For their first few thousand years on the planet they did little else, and they discovered two things that were rather curious: the first was that when they were at war, they agreed more. Whole nations agreed that other nations were insane, and they agreed that the mutually beneficial solution was to band together to eliminate the loonies. For many people, it was the most agreeable period of their lives, because, apart from a brief period on New Year's Eve (which, incidentally, no one could agree the date of), the only time human beings lived happily side by side was when they were trying to kill each other.

Then, in the middle of the twentieth century, the human race hit a major problem.

It got so good at war, it couldn't have one anymore.

It had spent so much time practising and perfecting the art of genocide, developing more and more lethal devices for mass destruction, that conducting a war without totally obliterating the planet and everything on it became an impossibility.

This didn't make human beings happy at all. They talked about how maybe it was still possible to have a small, contained war. A little war. If you like, a warette.

They spoke of conventional wars, limited wars, and this insane option might even have worked, if only people could have agreed on a new set of rules. But, people being people, they couldn't.

War was out. War was a no-no.

And, like a small child suddenly deprived of its very favourite toy, the human race mourned and sulked and twiddled its collective thumbs, wondering what to do next.

Towards the conclusion of the twenty-first century, a solution was found. The solution was sport.

Sporting events were, in their way, little wars, and with war gone people started taking their sport ever more seriously. Scientists and theoreticians channelled their energies away from weaponry and into the new arena of battle.

And since the weapons of sport were human beings themselves, scientists set about improving them.

When chemical enhancements had gone as far as they could go, the scientists turned to genetic engineering.

Super sportsmen and women were grown, literally grown, in laboratory test-tubes around the planet.

The world's official sports bodies banned the new mutants from competing in events against normal athletes, and so a new, alternative sports body was formed, and set up in competition.

The GAS (Genetic Alternative Sports) finished 'normal' sport within two years. Sports fans were no longer interested in seeing a conventional boxing match, when they could witness two genetically engineered pugilists -who were created with their brains in their shorts, and all their other major organs crammed into their legs and feet, leaving their heads solid blocks of unthinking muscle -knock hell out of one another for hours on end in a way that normal boxers could only manage for minutes.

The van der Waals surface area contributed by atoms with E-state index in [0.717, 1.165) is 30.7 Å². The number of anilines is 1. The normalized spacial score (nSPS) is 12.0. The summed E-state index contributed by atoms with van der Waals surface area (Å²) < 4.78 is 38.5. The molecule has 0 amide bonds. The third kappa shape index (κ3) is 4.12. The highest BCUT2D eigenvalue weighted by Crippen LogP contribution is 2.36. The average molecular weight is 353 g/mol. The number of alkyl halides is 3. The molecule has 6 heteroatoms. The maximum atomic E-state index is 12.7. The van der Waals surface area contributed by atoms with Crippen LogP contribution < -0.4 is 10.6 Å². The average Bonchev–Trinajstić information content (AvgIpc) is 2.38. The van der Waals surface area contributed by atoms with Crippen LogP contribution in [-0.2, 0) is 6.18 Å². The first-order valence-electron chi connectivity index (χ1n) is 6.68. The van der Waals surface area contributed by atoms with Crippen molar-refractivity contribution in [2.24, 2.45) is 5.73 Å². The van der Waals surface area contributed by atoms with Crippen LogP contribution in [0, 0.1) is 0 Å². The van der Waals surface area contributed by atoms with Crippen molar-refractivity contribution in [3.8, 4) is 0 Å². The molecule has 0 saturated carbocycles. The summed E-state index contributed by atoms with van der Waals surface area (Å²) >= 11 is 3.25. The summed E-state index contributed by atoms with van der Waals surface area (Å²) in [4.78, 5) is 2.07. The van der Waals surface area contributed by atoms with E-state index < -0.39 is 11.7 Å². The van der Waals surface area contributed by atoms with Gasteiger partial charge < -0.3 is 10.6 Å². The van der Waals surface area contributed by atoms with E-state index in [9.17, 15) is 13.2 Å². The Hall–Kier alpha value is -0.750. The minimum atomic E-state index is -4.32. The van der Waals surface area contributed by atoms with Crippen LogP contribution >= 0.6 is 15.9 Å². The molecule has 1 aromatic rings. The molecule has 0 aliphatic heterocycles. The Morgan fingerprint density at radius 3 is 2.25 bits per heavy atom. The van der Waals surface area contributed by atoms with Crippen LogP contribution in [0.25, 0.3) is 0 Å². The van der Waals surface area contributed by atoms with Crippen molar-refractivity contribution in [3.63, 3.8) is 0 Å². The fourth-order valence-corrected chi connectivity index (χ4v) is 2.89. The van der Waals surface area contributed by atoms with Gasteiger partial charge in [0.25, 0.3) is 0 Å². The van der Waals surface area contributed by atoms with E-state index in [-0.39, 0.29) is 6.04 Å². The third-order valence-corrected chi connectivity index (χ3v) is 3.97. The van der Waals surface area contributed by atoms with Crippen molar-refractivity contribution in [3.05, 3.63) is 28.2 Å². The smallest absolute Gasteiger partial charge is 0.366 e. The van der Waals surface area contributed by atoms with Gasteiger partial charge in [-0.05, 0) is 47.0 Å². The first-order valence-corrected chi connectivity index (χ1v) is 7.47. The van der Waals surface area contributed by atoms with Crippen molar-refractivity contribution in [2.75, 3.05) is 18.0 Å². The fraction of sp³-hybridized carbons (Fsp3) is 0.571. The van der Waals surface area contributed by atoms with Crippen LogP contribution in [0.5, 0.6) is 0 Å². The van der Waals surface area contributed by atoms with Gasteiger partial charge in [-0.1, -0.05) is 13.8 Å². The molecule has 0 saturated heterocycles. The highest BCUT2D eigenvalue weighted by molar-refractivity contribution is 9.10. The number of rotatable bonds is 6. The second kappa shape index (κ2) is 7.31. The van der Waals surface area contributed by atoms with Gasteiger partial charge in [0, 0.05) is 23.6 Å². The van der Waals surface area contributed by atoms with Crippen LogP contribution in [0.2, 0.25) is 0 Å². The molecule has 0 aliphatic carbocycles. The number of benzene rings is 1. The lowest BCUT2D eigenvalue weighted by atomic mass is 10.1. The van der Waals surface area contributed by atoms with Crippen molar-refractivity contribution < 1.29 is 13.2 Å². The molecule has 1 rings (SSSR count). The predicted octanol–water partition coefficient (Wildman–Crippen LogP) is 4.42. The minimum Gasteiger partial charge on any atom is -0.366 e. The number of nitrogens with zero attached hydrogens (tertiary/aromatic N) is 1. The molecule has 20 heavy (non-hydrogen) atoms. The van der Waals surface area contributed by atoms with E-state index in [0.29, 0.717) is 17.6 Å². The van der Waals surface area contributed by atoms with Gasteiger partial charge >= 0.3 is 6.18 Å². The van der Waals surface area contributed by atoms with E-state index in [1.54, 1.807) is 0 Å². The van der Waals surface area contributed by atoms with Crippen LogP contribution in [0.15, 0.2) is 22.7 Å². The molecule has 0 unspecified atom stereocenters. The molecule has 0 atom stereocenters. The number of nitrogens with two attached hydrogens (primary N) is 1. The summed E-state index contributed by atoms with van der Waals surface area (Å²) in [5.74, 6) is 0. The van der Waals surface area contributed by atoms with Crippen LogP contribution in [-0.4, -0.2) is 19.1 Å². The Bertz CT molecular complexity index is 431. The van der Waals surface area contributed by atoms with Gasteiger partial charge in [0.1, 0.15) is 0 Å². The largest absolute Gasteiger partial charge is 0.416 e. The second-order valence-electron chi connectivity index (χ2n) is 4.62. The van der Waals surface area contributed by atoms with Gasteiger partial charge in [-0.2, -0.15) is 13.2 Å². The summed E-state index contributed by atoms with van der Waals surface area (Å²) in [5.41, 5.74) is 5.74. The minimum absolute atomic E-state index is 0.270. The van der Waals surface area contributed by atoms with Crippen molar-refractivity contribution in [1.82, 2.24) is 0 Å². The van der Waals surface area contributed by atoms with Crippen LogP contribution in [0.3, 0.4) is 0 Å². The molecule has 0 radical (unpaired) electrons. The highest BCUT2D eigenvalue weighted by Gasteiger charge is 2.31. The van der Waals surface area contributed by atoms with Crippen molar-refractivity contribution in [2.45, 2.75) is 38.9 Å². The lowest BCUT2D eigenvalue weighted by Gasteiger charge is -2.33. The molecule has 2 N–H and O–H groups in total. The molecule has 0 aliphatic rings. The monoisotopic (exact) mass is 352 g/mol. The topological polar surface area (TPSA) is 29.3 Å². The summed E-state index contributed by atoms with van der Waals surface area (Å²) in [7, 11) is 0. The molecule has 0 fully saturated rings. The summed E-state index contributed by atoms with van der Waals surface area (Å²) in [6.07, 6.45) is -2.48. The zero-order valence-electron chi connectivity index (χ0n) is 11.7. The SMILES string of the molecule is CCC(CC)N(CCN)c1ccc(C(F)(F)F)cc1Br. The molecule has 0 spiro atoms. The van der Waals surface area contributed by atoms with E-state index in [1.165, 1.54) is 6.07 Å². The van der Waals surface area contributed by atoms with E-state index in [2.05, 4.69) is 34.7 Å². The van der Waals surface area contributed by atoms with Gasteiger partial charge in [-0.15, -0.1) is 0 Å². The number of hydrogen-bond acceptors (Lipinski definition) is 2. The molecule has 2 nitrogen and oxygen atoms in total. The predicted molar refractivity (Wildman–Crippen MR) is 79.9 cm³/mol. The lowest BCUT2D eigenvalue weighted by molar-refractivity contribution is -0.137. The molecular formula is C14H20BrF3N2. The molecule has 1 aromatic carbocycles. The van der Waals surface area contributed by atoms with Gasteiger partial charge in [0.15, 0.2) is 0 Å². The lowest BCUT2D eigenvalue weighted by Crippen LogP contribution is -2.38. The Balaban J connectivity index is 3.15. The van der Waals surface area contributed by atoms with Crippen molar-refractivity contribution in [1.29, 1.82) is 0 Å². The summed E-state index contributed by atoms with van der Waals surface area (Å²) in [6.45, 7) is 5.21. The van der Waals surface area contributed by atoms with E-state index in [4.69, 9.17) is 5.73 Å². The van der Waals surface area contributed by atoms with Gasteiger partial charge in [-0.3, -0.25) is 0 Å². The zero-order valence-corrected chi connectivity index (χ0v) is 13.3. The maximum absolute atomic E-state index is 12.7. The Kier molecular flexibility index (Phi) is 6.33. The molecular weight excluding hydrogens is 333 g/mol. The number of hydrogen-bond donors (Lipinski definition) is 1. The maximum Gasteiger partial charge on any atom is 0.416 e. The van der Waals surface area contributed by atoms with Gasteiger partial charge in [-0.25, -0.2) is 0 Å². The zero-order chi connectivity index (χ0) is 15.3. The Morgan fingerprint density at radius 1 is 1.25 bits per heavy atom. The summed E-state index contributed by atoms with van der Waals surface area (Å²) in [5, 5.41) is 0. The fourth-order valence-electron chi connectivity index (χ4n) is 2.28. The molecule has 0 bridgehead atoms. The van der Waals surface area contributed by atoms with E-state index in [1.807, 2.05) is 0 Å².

Basketball players were grown twenty feet tall.

Swimmers were equipped with gills and fins.

Soccer players were bred with five legs and no mouths, making after-match interviews infinitely more interesting. However, not all breeds of genetic athletes were accepted by the GAS and new rules had to be created after the 2224 World Cup, when Scotland fielded a goalkeeper who was a human oblong of flesh, measuring eight feet high by sixteen across, thereby filling the entire goal. Somehow they still failed to qualify for the second round.

American football provided the greatest variety of mutant athletes, each one specifically designed for its position. The Nose Tackle, for instance, was an enormous nose -a huge wedge of boneless flesh that was hammered into the scrimmage line at every play. Wide receivers were huge Xs -four long arms that tapered to the tiny waist perched on top of legs capable of ten-yard strides. The defensive line were even larger, specifically bred to secrete noxious chemicals whenever the ball was in play.

Genetic Alternative Sports were a huge hit, and the technological advancements spilled into other avenues of human life.

Cars were suddenly coming off the production line made from human mutations. Bone on the outside, soft supple flesh in the interior, and engines made from mutated internal organs - living cars, that drove themselves, parked themselves and never crashed. More importantly than that, they didn't rely on fossil fuels to run. All they required was carfood -a special mulch made from pig offal. Cars in the twenty-third century ran on sausages.